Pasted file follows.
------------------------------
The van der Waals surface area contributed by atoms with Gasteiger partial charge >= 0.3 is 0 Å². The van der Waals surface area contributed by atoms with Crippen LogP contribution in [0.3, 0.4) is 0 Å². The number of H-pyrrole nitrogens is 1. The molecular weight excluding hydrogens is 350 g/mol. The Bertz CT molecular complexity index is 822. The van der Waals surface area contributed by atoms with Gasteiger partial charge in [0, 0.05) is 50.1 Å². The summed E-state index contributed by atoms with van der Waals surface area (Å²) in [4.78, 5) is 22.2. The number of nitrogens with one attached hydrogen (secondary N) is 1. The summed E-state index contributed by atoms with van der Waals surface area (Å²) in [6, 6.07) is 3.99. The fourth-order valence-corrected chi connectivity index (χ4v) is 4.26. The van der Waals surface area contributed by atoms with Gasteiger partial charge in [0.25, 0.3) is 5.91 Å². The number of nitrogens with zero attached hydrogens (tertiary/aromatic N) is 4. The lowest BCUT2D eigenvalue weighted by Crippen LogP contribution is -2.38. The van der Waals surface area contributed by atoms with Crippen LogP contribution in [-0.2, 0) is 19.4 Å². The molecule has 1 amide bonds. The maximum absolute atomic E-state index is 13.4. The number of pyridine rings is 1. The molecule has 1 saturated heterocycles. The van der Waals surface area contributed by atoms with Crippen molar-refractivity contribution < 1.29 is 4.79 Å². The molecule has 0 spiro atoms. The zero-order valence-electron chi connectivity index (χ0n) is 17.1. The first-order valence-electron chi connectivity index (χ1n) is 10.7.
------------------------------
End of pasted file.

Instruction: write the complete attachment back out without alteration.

The van der Waals surface area contributed by atoms with Gasteiger partial charge >= 0.3 is 0 Å². The van der Waals surface area contributed by atoms with Crippen LogP contribution in [0.3, 0.4) is 0 Å². The number of H-pyrrole nitrogens is 1. The molecular weight excluding hydrogens is 350 g/mol. The Bertz CT molecular complexity index is 822. The van der Waals surface area contributed by atoms with Gasteiger partial charge in [0, 0.05) is 50.1 Å². The summed E-state index contributed by atoms with van der Waals surface area (Å²) in [4.78, 5) is 22.2. The number of nitrogens with one attached hydrogen (secondary N) is 1. The summed E-state index contributed by atoms with van der Waals surface area (Å²) in [6, 6.07) is 3.99. The fourth-order valence-corrected chi connectivity index (χ4v) is 4.26. The van der Waals surface area contributed by atoms with Gasteiger partial charge in [0.25, 0.3) is 5.91 Å². The number of nitrogens with zero attached hydrogens (tertiary/aromatic N) is 4. The lowest BCUT2D eigenvalue weighted by Crippen LogP contribution is -2.38. The van der Waals surface area contributed by atoms with Crippen LogP contribution in [-0.2, 0) is 19.4 Å². The molecule has 1 amide bonds. The maximum absolute atomic E-state index is 13.4. The number of pyridine rings is 1. The molecule has 1 saturated heterocycles. The van der Waals surface area contributed by atoms with Crippen molar-refractivity contribution < 1.29 is 4.79 Å². The molecule has 0 spiro atoms. The zero-order valence-electron chi connectivity index (χ0n) is 17.1. The first-order valence-electron chi connectivity index (χ1n) is 10.7.